By Nowmay Opalinski*
As the China Pakistan Economic Corridor (CPEC)—which is part of China’s Belt and Road Initiative (BRI)—enters its second phase, Pakistan’s new Special Economic Zones (SEZ) are now at the forefront of the Sino-Pakistani industrial cooperation agenda. However, Beijing’s cautious treading reflects its apprehensions regarding the viability of the CPEC’s industrial component.
China Relevance for Pakistan’s Industrial Ambitions
The first phase of the CPEC’s “early harvest projects” was intended to overcome Pakistan’s shortcomings in communication infrastructure and energy supply. The second phase is expected to catalyse industrial take-off, and create over 575 000 jobs in Pakistan in the coming years. On 3 January 2020, Pakistan’s Prime Minister, Imran Khan inaugurated the CPEC’s first SEZ, the Allama Iqbal Industrial City, in Faisalabad. This is one of the nine SEZs set to be created along the Corridor. Under the Pakistan Vision 2025 plan, these SEZs are expected to complete the implementation of industrial clusters across the country, and spearhead Pakistan’s overall industrial development.
Chinese companies are the first partners Pakistan seeks to attract for investment in these SEZs. Islamabad hopes for its industries toutilise such investments for technology transfers to eventually increase their productivity and diversify production. With Chinese financial and material help, Pakistan aims to move away from its textile manufacturing-centred industry to a competitive technology-based industry involving engineering, pharmaceuticals ,etc. This would necessitate substantial investment from China in R&D activities, human resource development, and technical training.
In February 2020, China’s Consul General to Karachi, Li Bijian, indicated that Chinese companies are apprehensive of getting involved until Islamabad provides better guarantees, such as on regulatory frameworks and political initiative. Learning from its SEZ experiments in African countries where shortcomings in local administrative efficacies often resulted in additional costs for Beijing, China is now expecting a degree of preparation (basic infrastructure, energy supply, security arrangements, etc) in the BRI target countries. However, Pakistan is falling short on most such prerequisites.
Around mid-2019, reports emerged detailing inadequacies in basic infrastructure and other requirements in three CPEC SEZs that were under development. In November 2019, Pakistani companies complained about electricity shortages in SEZs sites. Furthermore, Pakistan’s Special Economic Zones Act, 2012, provides neither protection against “rent-seeking” activities nor clear rules regarding foreign labour importation. General shortcomings in regulatory frameworks are also evident, given how multiple sectors do not meet international health and safety standards. In addition to these, what seems to most irk Beijing is the Pakistani administration’s lukewarm political initiative. Islamabad has already decided to decelerate the remaining CPEC infrastructure projects ito reduce the country’s debt burden, and does not seem to have a clear stand on the CPEC’s second phase. Additionally, the multiple amendments to the SEZ Act and the u-turns of the Pakistan Board of Investment have given an impression of confusion to China.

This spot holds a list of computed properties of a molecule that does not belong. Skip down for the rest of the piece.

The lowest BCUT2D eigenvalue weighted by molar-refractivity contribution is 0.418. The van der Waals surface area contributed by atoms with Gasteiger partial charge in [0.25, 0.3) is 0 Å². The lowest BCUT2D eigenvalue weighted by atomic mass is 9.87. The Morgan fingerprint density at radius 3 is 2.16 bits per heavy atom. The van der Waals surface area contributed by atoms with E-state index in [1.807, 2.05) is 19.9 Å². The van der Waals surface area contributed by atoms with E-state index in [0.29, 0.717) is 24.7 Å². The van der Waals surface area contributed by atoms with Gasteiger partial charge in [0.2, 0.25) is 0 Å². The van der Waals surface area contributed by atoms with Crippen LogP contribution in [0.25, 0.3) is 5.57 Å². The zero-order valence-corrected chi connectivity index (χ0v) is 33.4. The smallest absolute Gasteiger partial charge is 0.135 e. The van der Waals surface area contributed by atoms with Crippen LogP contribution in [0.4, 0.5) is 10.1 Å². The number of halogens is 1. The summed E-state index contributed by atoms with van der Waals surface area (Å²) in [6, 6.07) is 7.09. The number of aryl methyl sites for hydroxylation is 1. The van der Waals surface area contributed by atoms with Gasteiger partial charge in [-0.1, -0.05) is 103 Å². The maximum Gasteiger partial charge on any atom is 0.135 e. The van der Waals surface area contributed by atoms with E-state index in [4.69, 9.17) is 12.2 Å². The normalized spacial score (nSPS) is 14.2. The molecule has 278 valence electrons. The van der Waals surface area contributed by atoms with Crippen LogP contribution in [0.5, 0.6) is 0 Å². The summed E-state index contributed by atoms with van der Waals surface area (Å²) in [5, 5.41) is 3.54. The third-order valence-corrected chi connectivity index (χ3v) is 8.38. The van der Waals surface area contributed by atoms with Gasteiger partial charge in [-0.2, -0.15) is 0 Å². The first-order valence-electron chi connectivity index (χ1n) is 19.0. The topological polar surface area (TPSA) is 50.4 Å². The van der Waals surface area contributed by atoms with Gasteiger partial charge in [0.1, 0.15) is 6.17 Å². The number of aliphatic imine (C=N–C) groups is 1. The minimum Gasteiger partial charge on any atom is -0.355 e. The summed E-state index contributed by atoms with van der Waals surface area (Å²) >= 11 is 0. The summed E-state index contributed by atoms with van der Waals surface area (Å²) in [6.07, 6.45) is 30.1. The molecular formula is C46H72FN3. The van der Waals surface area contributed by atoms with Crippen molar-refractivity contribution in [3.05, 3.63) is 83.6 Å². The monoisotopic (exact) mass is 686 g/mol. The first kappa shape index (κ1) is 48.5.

Meanwhile, in November 2019, a Pakistani military-led CPEC Authority was created via a government ordinance, presumably to project Pakistan’s capability to manage the situation. However this could also have counter effects, given how the creation of such an authority contravenes the Pakistani Senate’s advice, and has the potential to fuel the debate around CPEC opacity.
Overall, China seems unconvinced about local capacities, and highly concerned about their implications for the image it seeks to project vis-à-vis BRI. CPEC’s second phase is crucial for BRI’s continuation as it reflects the potential the project has to offer once infrastructure delivery is complete. At the second Belt and Road Forum in 2019, China’s President, Xi Jinping, announced that going forward, “people-centred development” was a priority. Given how CPEC is being marketed as a flagship BRI project, China now has to prove that its presence results in real job opportunities in Pakistan.
However, on the issue of relocating production to Pakistan, there seems to be a mismatch between China’s image-related communication objectives and economic rationale. Training the large pool of unskilled workers in Pakistan would require substantial Chinese spending. However, an economic slowdown is currently ongoing in China, and there is also growing discontent within China, with increasing demands for investment in their own public services and infrastructure instead of in BRI partner countries.
Finally, the incompatibility of Chinese and Pakistani expectations for these SEZs continues to be a key stumbling block. Over the past few years, Chinese investments in SEZs across the world were targeting manufacturing industries to sell lower quality products in the near neighborhood of countries in which they invested. However, Pakistan intends to benefit from technology transfers itself. Furthermore, Pakistan’s complex relations with its neighbours complicate China’s objective of making Pakistani SEZs a platform for selling Chinese products in the region.
It appears that CPEC will not be the much touted ‘game changer’ for Pakistan’s economy as China is already scaling down its involvement along the BRI. Pakistan’s economic objectives also do not correspond to Chinese ambitions. Therefore, chances are that going forward, China-Pakistan industrial cooperation might be limited to isolated cooperation projects.
*Nowmay Opalinski is a Research Intern with the Centre for Internal and Regional Security (IReS), IPCS.